the occam point about it is that to get that he just quantizes gravity in a fairly straightforward (Loop) way and gets hi-density repulsion out as a surprise---something he didnt put in by hand.

    naturally the other bigname guys like Gary Horowitz and Robert Brandenberger are interested to hear about this because maybe they can use it in telling their various stories. so they set up this workshop where they can question Bojowald and see what they can do with it.

    the others mostly have more complicated stringy structures they are thinking about, like a "gas" of branes drifting around and colliding. Wagner would have loved it and pictured it on the stage in one of his operas. People sing while branes collide.

    But Bojowald already went ahead and wrote a paper that SHOWS them how to use his hi-density repulsive gravity in the context of colliding branes! He made it easy. The repulsion cushions the collision so they dont actually even have to TOUCH! there is no sign I can see that Bojo believes in branes, he just tossed off the paper to show how you can use quantized gravity (Loop style) to improve other models.

    I will get the link. Here it is:
    http://arxiv.org/abs/hep-th/0407115
    Loop Quantum Gravity and the Cyclic Universe
    Martin Bojowald, Roy Maartens, Parampreet Singh
    6 pages, 4 figures
    Phys.Rev. D70 (2004) 083517
    "Loop quantum gravity introduces strong non-perturbative modifications to the dynamical equations in the semi-classical regime, which are responsible for various novel effects, including resolution of the classical singularity in a Friedman universe. Here we investigate the modifications for the case of a cyclic universe potential, assuming that we can apply the four-dimensional loop quantum formalism within the effective four-dimensional theory of the cyclic scenario. We find that loop quantum effects can dramatically alter the near-collision dynamics of the cyclic scenario. In the kinetic-dominated collapse era, the scalar field is effectively frozen by loop quantum friction, so that the branes approach collision and bounce back without actual collision."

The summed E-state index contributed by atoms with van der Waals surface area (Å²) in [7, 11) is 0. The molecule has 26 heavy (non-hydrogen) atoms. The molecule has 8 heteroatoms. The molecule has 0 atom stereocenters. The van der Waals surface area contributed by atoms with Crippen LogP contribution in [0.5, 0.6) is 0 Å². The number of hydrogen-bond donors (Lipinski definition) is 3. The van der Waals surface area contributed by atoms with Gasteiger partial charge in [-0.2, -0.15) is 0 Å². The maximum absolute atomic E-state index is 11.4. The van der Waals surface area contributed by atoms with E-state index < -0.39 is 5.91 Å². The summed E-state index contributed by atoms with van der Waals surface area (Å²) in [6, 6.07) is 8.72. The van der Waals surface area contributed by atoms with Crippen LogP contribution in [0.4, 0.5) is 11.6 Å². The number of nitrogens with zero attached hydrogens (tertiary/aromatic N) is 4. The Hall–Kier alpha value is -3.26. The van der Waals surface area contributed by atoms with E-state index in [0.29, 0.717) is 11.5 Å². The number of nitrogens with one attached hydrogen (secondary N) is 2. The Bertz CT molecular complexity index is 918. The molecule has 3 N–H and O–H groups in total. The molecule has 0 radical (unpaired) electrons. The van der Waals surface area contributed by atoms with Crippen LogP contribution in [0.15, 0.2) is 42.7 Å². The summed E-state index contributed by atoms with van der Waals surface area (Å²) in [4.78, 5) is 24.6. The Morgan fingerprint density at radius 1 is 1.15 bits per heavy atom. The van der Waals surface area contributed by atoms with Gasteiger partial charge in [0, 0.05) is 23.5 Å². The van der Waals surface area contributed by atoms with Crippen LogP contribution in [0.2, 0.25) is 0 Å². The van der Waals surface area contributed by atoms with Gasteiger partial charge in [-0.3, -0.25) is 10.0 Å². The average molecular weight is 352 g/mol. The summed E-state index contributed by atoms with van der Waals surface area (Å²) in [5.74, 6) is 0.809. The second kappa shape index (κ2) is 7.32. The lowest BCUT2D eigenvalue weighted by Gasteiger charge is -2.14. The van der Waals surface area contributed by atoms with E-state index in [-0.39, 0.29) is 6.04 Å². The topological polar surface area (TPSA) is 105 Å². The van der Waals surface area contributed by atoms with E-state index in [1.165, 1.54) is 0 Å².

Anyway the answer to Wolram question is that the business of repairing spacetime singularities is going GREAT! Progress in all sorts of ways on it. Lots of papers to read if anyone wants to follow the progress in technical detail.
     
    Last edited: May 9, 2006
  13. Mar 14, 2011 #12
    Interesting developments and good discussion! I don't understand why the concept of bounce isn't the most naturally appealing of all. Just replaying the expansion in 3D (letting the arrow of time reverse) gives a nice symmetric vectorless mass point, perfect to "bounce off" - no "steel wall" needed. I have thought for years that this makes a perfect point to compress and re-expand off.

    However, this still leaves the other end as a problem. If we have an increasingly expanding universe, how can we ever get it to reverse in our models? The infinitely bouncing universe needs both ends bound. Any developments on that end?

    PS-On a purely humorous note, the bouncing universe unites the Buddhists (reincarnation), Hindus (the great mandala of the universe), and the Jewish/Christian/Muslim religions (in the beginning...let there be light). Grand unified theory indeed! One can only smile...